It’s been over a week since the anniversary of Roe V. Wade but I wanted to post some thoughts here for my first article on this site. First let me say that those who say all of us born after January 22nd, 1973 should thank our mothers for not aborting is going a bit too far. I am passionately pro life but I do not believe that Roe made any woman who wanted a baby have an abortion. My mother was a married woman in her thirties. Abortion wasn’t even a consideration. So while I thank my mother for having me, I do not consider my birth, on April 11, 1973, anything out of the ordinary. Not where the issue of abortion is concerned.
With that out of the way, I would like to bring up a few points that these rabid pro abortion groups would like to conveniently forget. They like to frame their argument with the idea that women can do what they want with their own bodies. Well, abortion is not the same as getting your appendix out, or a body piercing. It is the taking of a life and once that is done it is done. This argument also dismisses the inconvenient fact that when there is a baby, there’s a father. Yes, there are cases of rape and even incest. Those situations are few and much more complicated. But under the usual circumstance, a man and a woman have intercourse and, well you know how it works. We have increasingly become a society that dismisses and diminishes the role men play in the lives of their children. Women adopt as single parents or even use sperm banks. The message being, I don’t need a man. Betty Friedan is proud I’m sure. Over the years society balks at traditional families and pushes for the acceptance and embrace of “all kinds of families”. My parents divorced when I was thirteen so I didn’t have for most of my life a regular family. But I did have a dad. He was far from perfect but I loved him. Fathers are important to sons and daughters. That child a woman carries doesn’t just belong to her.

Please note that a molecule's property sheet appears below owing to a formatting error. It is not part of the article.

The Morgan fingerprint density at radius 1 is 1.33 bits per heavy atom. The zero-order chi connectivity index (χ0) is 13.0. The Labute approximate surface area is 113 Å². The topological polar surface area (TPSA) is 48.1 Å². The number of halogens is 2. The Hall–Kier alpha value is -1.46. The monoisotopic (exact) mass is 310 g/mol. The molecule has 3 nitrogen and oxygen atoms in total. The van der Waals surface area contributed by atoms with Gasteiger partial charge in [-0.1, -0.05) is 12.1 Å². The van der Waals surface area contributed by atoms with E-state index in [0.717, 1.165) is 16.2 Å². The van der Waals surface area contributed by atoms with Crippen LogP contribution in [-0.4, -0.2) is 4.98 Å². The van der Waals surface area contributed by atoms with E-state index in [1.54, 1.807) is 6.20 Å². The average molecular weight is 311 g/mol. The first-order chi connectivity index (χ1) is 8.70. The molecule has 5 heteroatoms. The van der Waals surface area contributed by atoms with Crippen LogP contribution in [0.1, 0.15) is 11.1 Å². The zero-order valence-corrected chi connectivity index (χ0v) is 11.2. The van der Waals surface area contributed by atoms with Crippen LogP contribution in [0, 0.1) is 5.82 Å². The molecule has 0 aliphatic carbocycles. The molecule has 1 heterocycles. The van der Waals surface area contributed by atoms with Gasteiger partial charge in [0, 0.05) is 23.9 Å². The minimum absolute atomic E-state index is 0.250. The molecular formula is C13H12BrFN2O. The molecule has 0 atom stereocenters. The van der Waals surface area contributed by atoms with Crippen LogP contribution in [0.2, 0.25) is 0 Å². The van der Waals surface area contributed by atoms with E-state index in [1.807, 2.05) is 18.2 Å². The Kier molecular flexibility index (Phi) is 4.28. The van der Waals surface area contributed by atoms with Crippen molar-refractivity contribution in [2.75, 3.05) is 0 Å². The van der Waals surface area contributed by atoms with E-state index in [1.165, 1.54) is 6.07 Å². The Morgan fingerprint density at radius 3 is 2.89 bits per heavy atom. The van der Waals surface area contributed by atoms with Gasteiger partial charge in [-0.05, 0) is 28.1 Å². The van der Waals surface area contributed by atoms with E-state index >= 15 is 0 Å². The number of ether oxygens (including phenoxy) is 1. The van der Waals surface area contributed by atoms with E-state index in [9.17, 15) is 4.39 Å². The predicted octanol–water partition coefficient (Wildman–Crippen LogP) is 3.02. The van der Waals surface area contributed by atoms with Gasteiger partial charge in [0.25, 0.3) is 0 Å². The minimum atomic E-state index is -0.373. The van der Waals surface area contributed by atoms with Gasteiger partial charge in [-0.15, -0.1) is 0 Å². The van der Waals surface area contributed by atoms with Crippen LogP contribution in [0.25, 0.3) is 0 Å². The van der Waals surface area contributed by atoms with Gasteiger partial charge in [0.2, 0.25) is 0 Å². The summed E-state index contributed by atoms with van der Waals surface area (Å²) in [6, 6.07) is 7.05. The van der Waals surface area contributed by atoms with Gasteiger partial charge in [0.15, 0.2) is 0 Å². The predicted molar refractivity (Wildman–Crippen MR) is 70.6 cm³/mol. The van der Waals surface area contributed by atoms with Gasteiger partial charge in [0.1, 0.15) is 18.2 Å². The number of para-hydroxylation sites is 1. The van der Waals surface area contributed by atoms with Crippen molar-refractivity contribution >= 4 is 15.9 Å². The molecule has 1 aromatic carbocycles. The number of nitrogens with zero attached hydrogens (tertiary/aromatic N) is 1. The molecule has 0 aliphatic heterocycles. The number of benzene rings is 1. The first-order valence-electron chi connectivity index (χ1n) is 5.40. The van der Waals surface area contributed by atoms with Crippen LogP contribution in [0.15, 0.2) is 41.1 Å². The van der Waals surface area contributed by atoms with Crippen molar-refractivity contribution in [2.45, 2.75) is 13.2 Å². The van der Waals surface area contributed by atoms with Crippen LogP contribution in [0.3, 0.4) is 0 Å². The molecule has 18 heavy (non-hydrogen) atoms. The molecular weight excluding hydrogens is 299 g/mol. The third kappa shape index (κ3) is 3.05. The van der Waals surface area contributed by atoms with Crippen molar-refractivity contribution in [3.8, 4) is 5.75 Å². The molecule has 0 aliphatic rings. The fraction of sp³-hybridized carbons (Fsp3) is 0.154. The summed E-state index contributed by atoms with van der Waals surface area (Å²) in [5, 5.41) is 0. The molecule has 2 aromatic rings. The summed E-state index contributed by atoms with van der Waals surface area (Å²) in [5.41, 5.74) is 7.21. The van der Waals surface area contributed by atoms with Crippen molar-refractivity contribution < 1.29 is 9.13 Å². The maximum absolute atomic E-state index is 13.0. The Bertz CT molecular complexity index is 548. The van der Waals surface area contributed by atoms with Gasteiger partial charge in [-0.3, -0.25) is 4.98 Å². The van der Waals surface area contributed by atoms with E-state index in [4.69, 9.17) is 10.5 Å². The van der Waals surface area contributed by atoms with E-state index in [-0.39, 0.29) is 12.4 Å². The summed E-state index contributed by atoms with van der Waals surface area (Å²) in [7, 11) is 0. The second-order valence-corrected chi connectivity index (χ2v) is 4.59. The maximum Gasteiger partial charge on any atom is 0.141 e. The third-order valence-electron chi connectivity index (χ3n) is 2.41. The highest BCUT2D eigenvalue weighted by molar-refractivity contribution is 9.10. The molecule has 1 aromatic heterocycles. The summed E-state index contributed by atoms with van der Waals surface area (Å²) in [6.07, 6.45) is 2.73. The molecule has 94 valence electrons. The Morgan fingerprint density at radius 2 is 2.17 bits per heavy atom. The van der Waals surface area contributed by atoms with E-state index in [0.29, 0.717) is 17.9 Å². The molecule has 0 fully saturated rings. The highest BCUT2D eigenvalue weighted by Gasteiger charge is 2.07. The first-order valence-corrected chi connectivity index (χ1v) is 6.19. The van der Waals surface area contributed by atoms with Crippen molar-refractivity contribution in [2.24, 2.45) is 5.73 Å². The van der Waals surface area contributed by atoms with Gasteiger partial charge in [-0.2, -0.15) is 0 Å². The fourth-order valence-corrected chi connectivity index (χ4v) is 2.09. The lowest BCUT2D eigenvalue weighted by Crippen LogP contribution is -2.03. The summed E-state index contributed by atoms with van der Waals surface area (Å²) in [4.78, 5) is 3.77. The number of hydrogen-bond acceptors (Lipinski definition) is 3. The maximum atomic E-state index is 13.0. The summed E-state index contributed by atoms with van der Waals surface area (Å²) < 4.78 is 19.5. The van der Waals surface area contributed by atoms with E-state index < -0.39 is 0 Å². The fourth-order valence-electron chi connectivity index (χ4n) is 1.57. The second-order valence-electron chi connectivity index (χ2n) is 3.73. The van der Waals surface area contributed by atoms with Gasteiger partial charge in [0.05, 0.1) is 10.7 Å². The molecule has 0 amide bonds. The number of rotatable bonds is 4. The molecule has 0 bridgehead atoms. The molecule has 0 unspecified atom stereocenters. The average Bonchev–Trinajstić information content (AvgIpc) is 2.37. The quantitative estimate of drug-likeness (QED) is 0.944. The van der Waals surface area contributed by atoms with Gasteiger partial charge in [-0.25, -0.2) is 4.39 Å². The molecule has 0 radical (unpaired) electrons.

So I guess I should admit here that I do not have children. I also have never had an abortion or even been faced with an unplanned pregnancy. I suppose this will garner many “you don’t know what your talking about” and “how would you know what it’s like to face that decsion?” responses when people read this. That’s fine. I don’t know what it’s like. But I would ask them, do you know what it’s like to be told you cannot have children? I do. What you take for granted, I’ll never know. Now, lest you think I’m all depressed and weepy, I’m not. I have known for many years and have made peace with it. I believe God has something else besides marriage and motherhood in mind for me. But there were many tears before that acceptance came. Ten, fifteen years ago when my friends started getting married having babies, it was very hard because our relationships changed and our lives took different directions. But that is life and I don’t dwell on it. I have embraced my single hood. But the point I would lite to make is this: the next time you think about abortion so casually, remember those who mourn for children that will never be. Not because they aborted them, but because they could never have them.